In the embodiment of FIG. 4, the product servo bursts 38 0-38 N are written along a substantially circular path while tracking the spiral reference patterns 36 0-36 N. The control circuitry 20 of FIG. 3 computes a position error for the head 26 with respect to a circular trajectory in response to the reference servo bursts. Because the reference servo bursts are similar in composition to the product servo bursts (high frequency transitions denoted by the black bars in FIG. 4 recorded at a periodic interval) and because the reference servo bursts are substantially contiguous in the radial direction as shown in FIG. 4, a conventional servo algorithm may be employed to compute the head position error (e.g., an algorithm similar to that used to compute the head position error from the product servo bursts 38 0-38 N during normal operation of the disk drive). The head position error is input to a servo control system which generates the appropriate control signal applied to the voice coil motor 28. The algorithm for computing the head position error is continuously updated relative to the circumferential location of the head 26 to account for the spiral trajectory of the reference servo bursts in the spiral reference patterns 36 0-36 N. In one embodiment, a timing clock is generated in response to the reference servo bursts, wherein the timing clock is used to write the product servo bursts 38 0-38 N at the appropriate circumferential location on the disk 16. In another embodiment, the external spiral servo writer 30 writes a periodic clock signal together with the spiral reference patterns 36 0-36 N, wherein the periodic clock signal is processed in order to generate the timing clock used to write the product servo bursts 38 0-38 N at the appropriate circumferential location on the disk 16.

FIG. 5 shows an embodiment of the present invention wherein after writing the spiral reference patterns 36 0-36 N to the disk 16 (FIG. 2A-2B), the HDA 22 is inserted into an external product servo writer 50 comprising suitable circuitry for reading and processing the spiral reference patterns 36 0-36 N in order to write the product servo bursts 38 0-38 N to the disk 16. The external product servo writer 50 comprises a read/write channel 52 for interfacing with a preamp 54 in the HDA 22. The preamp 54 amplifies a read signal emanating from the head 26 over line 56 to generate an amplified read signal applied to the read/write channel 52 over line 58. The read/write channel 52 comprises suitable circuitry/software for measuring the reference servo bursts (e.g., integration circuitry/software) and for transmitting a signal representing the reference servo bursts to a servo controller 60 over line 64. The servo controller 60 processes the reference servo burst signals to generate a head position error. The head position error is used to generate a VCM control signal applied to the VCM 28 over line 66 in order to maintain the head 26 along a circular trajectory. The servo controller 60 also generates a spindle motor control signal applied to a spindle motor 68 over line 70 to maintain the disk 16 at a desired angular velocity. Control circuitry 72 processes information received from the read/write channel 52 over line 74 associated with the reference servo bursts (e.g., timing information) and provides the product servo burst patterns to the read/write channel 52 at the appropriate time. The product servo bursts patterns are provided to the preamp 54 which modulates a current in the head 26 in order to write the product servo bursts 38 0-38 N to the disk 16. The control circuitry 72 also transmits control information over line 76 to the servo controller 60, such as the target servo track to be written. After writing the product servo bursts 38 0-38 N to the disk 16, the HDA 22 is removed from the external product servo writer 50 and a printed circuit board assembly (PCBA) comprising the control circuitry 20 (FIG. 2A) is mounted to the HDA 22.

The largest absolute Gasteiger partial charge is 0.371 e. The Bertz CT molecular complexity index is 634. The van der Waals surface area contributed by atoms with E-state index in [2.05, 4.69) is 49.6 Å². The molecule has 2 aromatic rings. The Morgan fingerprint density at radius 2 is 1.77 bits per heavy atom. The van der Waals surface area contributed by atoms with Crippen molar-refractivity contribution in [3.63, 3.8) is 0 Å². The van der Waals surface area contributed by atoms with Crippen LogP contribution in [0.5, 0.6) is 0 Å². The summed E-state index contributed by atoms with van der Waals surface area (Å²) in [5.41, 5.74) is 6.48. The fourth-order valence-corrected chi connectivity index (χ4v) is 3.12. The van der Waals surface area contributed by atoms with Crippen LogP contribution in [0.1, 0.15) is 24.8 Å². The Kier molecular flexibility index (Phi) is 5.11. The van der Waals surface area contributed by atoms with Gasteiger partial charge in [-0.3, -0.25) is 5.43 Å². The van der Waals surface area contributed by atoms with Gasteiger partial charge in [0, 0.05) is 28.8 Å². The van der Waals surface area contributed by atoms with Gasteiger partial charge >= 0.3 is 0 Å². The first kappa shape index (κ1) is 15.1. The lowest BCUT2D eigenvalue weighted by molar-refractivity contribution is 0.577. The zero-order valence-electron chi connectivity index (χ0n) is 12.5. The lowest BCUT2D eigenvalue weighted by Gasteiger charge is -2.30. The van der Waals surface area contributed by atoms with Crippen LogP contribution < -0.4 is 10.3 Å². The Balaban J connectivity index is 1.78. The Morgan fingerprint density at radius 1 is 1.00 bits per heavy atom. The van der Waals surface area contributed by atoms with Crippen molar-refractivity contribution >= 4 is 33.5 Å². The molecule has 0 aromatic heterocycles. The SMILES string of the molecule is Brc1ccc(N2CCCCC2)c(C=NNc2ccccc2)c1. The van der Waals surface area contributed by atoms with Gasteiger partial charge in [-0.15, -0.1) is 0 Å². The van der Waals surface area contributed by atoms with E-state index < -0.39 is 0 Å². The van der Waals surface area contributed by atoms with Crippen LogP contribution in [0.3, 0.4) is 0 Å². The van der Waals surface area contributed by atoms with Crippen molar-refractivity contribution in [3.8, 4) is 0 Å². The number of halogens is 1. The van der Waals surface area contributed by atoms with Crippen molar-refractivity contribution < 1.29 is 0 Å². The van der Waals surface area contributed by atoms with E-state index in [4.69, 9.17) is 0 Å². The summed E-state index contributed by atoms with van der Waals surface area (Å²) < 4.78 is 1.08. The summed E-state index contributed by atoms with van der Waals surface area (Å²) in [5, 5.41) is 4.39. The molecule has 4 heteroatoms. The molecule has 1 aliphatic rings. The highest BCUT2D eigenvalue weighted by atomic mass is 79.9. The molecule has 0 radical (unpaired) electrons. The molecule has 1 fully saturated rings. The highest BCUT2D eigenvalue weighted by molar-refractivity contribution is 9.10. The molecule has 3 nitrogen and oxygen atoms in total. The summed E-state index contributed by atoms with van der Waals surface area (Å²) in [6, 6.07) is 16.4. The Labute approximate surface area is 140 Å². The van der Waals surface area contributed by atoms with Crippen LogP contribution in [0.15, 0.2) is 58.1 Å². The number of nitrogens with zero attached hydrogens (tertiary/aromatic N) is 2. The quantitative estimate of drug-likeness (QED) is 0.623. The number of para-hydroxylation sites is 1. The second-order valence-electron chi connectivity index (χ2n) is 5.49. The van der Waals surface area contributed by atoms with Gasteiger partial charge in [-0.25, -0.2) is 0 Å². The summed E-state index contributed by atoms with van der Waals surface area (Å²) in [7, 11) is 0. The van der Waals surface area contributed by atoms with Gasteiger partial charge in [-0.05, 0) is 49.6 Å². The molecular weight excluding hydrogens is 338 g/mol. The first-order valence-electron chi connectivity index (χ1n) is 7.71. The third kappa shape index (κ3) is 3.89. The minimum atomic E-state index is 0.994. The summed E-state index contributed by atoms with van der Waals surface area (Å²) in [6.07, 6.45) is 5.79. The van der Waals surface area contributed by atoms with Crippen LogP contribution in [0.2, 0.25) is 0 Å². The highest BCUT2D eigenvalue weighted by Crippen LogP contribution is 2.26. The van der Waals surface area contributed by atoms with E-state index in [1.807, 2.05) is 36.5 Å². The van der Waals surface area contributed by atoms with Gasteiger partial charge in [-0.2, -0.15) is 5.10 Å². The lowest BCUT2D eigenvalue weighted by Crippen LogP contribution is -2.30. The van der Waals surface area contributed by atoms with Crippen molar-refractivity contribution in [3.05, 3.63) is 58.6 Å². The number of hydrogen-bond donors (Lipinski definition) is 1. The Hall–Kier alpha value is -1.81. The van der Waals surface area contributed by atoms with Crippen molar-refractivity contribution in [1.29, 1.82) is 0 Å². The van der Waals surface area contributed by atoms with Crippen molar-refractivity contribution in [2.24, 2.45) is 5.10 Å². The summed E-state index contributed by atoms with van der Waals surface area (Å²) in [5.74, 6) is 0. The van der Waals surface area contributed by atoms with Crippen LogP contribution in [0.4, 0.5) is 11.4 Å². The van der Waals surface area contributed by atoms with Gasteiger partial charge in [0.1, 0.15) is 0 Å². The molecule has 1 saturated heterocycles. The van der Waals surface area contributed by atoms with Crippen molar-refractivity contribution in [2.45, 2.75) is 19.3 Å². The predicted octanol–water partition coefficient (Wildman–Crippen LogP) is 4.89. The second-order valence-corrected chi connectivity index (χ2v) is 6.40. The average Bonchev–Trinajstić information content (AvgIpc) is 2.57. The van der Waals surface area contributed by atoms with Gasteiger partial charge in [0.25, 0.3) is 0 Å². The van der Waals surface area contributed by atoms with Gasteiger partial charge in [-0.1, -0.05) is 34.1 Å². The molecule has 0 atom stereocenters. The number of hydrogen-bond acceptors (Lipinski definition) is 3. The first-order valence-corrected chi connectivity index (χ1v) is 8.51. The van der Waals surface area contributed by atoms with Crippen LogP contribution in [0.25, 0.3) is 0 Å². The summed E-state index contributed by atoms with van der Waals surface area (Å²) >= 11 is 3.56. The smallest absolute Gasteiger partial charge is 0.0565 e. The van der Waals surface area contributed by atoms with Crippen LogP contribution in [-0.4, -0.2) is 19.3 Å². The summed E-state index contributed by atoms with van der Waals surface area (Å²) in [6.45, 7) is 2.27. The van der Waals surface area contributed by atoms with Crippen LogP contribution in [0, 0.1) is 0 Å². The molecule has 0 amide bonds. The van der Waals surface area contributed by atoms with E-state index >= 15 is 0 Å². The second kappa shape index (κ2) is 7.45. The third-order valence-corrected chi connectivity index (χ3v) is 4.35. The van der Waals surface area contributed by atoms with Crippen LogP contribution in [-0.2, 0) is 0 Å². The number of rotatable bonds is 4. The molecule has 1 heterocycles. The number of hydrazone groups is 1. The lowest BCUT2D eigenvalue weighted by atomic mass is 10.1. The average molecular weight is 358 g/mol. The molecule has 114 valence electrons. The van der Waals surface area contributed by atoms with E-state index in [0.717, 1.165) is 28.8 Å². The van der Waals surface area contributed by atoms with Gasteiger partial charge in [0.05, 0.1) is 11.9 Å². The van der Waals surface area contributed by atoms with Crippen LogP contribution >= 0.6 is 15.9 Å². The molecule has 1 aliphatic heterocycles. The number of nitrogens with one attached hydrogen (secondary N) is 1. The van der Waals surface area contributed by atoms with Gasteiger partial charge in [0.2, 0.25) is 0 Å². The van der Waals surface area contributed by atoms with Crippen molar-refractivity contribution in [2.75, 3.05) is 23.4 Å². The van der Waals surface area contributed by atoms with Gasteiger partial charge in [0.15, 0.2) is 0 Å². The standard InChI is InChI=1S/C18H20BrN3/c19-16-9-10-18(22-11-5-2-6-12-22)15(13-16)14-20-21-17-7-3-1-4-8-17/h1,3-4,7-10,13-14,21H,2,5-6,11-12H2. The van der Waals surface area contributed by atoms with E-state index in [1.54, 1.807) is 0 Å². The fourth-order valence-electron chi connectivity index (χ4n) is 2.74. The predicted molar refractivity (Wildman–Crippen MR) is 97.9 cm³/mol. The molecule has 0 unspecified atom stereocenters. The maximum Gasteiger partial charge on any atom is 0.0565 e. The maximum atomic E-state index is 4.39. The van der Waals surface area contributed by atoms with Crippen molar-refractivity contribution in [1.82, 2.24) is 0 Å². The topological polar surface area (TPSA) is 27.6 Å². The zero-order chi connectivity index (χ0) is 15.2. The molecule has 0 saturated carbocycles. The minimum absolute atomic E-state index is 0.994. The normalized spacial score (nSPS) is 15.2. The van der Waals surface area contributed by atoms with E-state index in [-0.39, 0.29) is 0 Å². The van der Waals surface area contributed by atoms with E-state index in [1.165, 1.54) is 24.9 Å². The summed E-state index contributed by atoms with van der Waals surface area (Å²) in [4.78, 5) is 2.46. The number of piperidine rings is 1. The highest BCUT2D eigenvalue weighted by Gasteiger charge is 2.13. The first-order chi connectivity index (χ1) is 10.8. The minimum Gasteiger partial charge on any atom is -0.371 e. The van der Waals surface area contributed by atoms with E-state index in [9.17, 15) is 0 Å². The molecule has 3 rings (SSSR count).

In one embodiment, the external product servo writer 50 of FIG. 5 interfaces with the HDA 22 over the same connections as the control circuitry 20 to minimize the modifications needed to facilitate the external product servo writer 50. The external product servo writer 50 is less expensive than a conventional servo writer because it does not require a clean room or sophisticated head positioning mechanics. In an embodiment shown in FIG. 6, a plurality of external product servo writers 50 0-50 N process the HDAs 22 i−i+N output by an external spiral servo writer 30 in order to write the product servo bursts less expensively and more efficiently than a conventional servo writer. This embodiment may provide a further reduction in cost since the circuitry and software for processing the reference servo bursts in order to write the product servo bursts are implemented in the external product servo writer 50 and not replicated in each disk drive as in the embodiment of FIG. 3.

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Classifications
U.S. Classification360/75, G9B/5.222
International ClassificationG11B21/02
Cooperative ClassificationG11B5/59633
European ClassificationG11B5/596F
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Free format text: RELEASE BY SECURED PARTY;ASSIGNOR:GENERAL ELECTRIC CAPITAL CORPORATION, AS AGENT;REEL/FRAME:021502/0451
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Owner name: WESTERN DIGITAL TECHNOLOGIES, INC., CALIFORNIA
Free format text: ASSIGNMENT OF ASSIGNORS INTEREST;ASSIGNORS:AGARWAL, VINAY K.;CLOKE, ROBERT L.;REEL/FRAME:012771/0973
Effective date: 20020327